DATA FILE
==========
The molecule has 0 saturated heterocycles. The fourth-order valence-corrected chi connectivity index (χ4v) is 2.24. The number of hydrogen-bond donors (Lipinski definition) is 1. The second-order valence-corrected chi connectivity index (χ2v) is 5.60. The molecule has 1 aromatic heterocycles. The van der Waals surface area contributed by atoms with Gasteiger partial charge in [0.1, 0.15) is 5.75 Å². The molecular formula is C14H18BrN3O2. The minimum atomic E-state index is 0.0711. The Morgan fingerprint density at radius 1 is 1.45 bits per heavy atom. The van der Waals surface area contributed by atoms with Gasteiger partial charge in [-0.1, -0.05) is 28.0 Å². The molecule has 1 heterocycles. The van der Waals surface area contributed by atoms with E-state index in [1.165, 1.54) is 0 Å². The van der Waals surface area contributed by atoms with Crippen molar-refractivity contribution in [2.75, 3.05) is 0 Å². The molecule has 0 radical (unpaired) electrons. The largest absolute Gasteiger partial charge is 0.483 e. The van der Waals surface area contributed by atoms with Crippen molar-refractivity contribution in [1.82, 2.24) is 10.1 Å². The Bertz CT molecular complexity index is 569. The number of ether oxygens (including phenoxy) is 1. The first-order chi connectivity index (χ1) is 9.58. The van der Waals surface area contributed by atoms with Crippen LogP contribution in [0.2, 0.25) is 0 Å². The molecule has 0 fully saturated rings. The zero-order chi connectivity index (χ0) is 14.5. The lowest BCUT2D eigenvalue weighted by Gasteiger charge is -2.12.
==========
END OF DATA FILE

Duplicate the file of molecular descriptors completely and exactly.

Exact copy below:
The molecule has 0 saturated heterocycles. The fourth-order valence-corrected chi connectivity index (χ4v) is 2.24. The number of hydrogen-bond donors (Lipinski definition) is 1. The second-order valence-corrected chi connectivity index (χ2v) is 5.60. The molecule has 1 aromatic heterocycles. The van der Waals surface area contributed by atoms with Gasteiger partial charge in [0.1, 0.15) is 5.75 Å². The molecular formula is C14H18BrN3O2. The minimum atomic E-state index is 0.0711. The Morgan fingerprint density at radius 1 is 1.45 bits per heavy atom. The van der Waals surface area contributed by atoms with Gasteiger partial charge in [-0.1, -0.05) is 28.0 Å². The molecule has 1 heterocycles. The van der Waals surface area contributed by atoms with E-state index in [1.165, 1.54) is 0 Å². The van der Waals surface area contributed by atoms with Crippen molar-refractivity contribution in [2.75, 3.05) is 0 Å². The molecule has 0 radical (unpaired) electrons. The largest absolute Gasteiger partial charge is 0.483 e. The van der Waals surface area contributed by atoms with Crippen molar-refractivity contribution in [1.82, 2.24) is 10.1 Å². The Bertz CT molecular complexity index is 569. The number of ether oxygens (including phenoxy) is 1. The first-order chi connectivity index (χ1) is 9.58. The van der Waals surface area contributed by atoms with Crippen LogP contribution in [0.2, 0.25) is 0 Å². The molecule has 0 fully saturated rings. The zero-order chi connectivity index (χ0) is 14.5. The lowest BCUT2D eigenvalue weighted by Gasteiger charge is -2.12.